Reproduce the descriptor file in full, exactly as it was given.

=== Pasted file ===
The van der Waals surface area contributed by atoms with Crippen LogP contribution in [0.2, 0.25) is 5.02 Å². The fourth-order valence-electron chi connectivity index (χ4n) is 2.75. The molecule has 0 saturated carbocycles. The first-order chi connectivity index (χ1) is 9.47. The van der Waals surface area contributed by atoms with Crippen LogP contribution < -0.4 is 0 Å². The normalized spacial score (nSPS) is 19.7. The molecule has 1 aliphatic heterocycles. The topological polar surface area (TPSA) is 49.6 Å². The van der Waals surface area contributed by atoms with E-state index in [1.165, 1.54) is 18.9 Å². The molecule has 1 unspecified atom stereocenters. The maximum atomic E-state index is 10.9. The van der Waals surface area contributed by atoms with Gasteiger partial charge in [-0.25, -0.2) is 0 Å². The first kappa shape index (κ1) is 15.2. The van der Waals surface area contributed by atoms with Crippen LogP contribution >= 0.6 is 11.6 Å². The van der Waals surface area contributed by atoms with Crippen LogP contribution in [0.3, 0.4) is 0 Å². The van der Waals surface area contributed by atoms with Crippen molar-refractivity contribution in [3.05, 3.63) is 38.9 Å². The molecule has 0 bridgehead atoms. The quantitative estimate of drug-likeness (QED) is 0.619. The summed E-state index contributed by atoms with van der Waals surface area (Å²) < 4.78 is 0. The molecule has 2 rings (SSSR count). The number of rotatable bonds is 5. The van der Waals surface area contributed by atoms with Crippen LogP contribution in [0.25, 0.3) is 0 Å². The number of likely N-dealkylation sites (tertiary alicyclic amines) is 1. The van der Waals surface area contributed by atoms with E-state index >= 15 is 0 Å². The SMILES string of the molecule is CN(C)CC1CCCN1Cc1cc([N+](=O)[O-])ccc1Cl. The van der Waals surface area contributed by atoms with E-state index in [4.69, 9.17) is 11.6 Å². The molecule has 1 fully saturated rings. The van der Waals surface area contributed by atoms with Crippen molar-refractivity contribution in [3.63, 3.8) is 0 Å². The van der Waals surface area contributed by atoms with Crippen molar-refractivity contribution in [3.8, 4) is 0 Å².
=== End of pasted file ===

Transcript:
The van der Waals surface area contributed by atoms with Crippen LogP contribution in [0.2, 0.25) is 5.02 Å². The fourth-order valence-electron chi connectivity index (χ4n) is 2.75. The molecule has 0 saturated carbocycles. The first-order chi connectivity index (χ1) is 9.47. The van der Waals surface area contributed by atoms with Crippen LogP contribution < -0.4 is 0 Å². The normalized spacial score (nSPS) is 19.7. The molecule has 1 aliphatic heterocycles. The topological polar surface area (TPSA) is 49.6 Å². The van der Waals surface area contributed by atoms with E-state index in [1.165, 1.54) is 18.9 Å². The molecule has 1 unspecified atom stereocenters. The maximum atomic E-state index is 10.9. The van der Waals surface area contributed by atoms with Gasteiger partial charge in [-0.25, -0.2) is 0 Å². The first kappa shape index (κ1) is 15.2. The van der Waals surface area contributed by atoms with Crippen LogP contribution >= 0.6 is 11.6 Å². The van der Waals surface area contributed by atoms with Crippen LogP contribution in [0.3, 0.4) is 0 Å². The van der Waals surface area contributed by atoms with Crippen molar-refractivity contribution in [3.05, 3.63) is 38.9 Å². The molecule has 0 bridgehead atoms. The quantitative estimate of drug-likeness (QED) is 0.619. The summed E-state index contributed by atoms with van der Waals surface area (Å²) < 4.78 is 0. The molecule has 2 rings (SSSR count). The number of rotatable bonds is 5. The van der Waals surface area contributed by atoms with Crippen LogP contribution in [0.25, 0.3) is 0 Å². The number of likely N-dealkylation sites (tertiary alicyclic amines) is 1. The van der Waals surface area contributed by atoms with E-state index >= 15 is 0 Å². The SMILES string of the molecule is CN(C)CC1CCCN1Cc1cc([N+](=O)[O-])ccc1Cl. The van der Waals surface area contributed by atoms with E-state index in [4.69, 9.17) is 11.6 Å². The molecule has 1 fully saturated rings. The van der Waals surface area contributed by atoms with Crippen molar-refractivity contribution in [3.63, 3.8) is 0 Å². The van der Waals surface area contributed by atoms with Crippen molar-refractivity contribution in [3.8, 4) is 0 Å².